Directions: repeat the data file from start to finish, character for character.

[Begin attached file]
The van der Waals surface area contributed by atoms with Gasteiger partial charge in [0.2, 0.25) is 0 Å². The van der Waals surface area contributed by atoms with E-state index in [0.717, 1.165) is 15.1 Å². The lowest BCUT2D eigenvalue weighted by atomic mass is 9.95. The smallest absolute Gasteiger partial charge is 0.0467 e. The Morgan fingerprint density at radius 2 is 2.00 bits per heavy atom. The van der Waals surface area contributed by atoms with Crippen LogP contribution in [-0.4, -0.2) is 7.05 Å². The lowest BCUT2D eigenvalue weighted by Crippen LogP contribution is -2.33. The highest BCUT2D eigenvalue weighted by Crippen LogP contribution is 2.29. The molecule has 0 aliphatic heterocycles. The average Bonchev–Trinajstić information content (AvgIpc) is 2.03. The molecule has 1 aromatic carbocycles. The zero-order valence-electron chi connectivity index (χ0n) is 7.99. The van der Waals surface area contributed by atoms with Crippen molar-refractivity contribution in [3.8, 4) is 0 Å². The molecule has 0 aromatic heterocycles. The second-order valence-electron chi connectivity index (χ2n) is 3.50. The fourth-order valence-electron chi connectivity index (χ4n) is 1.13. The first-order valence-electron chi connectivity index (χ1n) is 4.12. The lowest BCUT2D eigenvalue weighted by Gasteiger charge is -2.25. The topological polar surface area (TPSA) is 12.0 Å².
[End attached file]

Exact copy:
The van der Waals surface area contributed by atoms with Gasteiger partial charge in [0.2, 0.25) is 0 Å². The van der Waals surface area contributed by atoms with E-state index in [0.717, 1.165) is 15.1 Å². The lowest BCUT2D eigenvalue weighted by atomic mass is 9.95. The smallest absolute Gasteiger partial charge is 0.0467 e. The Morgan fingerprint density at radius 2 is 2.00 bits per heavy atom. The van der Waals surface area contributed by atoms with Crippen LogP contribution in [-0.4, -0.2) is 7.05 Å². The lowest BCUT2D eigenvalue weighted by Crippen LogP contribution is -2.33. The highest BCUT2D eigenvalue weighted by Crippen LogP contribution is 2.29. The molecule has 0 aliphatic heterocycles. The average Bonchev–Trinajstić information content (AvgIpc) is 2.03. The molecule has 1 aromatic carbocycles. The zero-order valence-electron chi connectivity index (χ0n) is 7.99. The van der Waals surface area contributed by atoms with Crippen molar-refractivity contribution in [3.8, 4) is 0 Å². The molecule has 0 aromatic heterocycles. The second-order valence-electron chi connectivity index (χ2n) is 3.50. The fourth-order valence-electron chi connectivity index (χ4n) is 1.13. The first-order valence-electron chi connectivity index (χ1n) is 4.12. The lowest BCUT2D eigenvalue weighted by Gasteiger charge is -2.25. The topological polar surface area (TPSA) is 12.0 Å².